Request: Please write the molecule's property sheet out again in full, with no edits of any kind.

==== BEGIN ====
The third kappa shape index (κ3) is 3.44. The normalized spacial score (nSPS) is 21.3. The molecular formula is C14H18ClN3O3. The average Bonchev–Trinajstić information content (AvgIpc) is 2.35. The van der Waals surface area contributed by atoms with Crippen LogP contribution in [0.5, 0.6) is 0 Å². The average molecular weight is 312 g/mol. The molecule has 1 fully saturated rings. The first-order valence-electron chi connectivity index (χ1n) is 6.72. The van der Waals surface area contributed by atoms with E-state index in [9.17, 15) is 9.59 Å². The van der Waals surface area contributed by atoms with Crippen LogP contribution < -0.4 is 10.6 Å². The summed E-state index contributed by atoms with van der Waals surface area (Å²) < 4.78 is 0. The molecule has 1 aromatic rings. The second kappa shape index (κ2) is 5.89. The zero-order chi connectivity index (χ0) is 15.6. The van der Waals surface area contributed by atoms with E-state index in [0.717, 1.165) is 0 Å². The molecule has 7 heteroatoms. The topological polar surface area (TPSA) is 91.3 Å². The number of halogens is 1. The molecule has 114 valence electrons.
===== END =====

The third kappa shape index (κ3) is 3.44. The normalized spacial score (nSPS) is 21.3. The molecular formula is C14H18ClN3O3. The average Bonchev–Trinajstić information content (AvgIpc) is 2.35. The van der Waals surface area contributed by atoms with Crippen LogP contribution in [0.5, 0.6) is 0 Å². The average molecular weight is 312 g/mol. The molecule has 1 fully saturated rings. The first-order valence-electron chi connectivity index (χ1n) is 6.72. The van der Waals surface area contributed by atoms with E-state index in [9.17, 15) is 9.59 Å². The van der Waals surface area contributed by atoms with Crippen LogP contribution < -0.4 is 10.6 Å². The summed E-state index contributed by atoms with van der Waals surface area (Å²) < 4.78 is 0. The molecule has 1 aromatic rings. The second kappa shape index (κ2) is 5.89. The zero-order chi connectivity index (χ0) is 15.6. The van der Waals surface area contributed by atoms with E-state index in [0.717, 1.165) is 0 Å². The molecule has 7 heteroatoms. The topological polar surface area (TPSA) is 91.3 Å². The number of halogens is 1. The molecule has 114 valence electrons.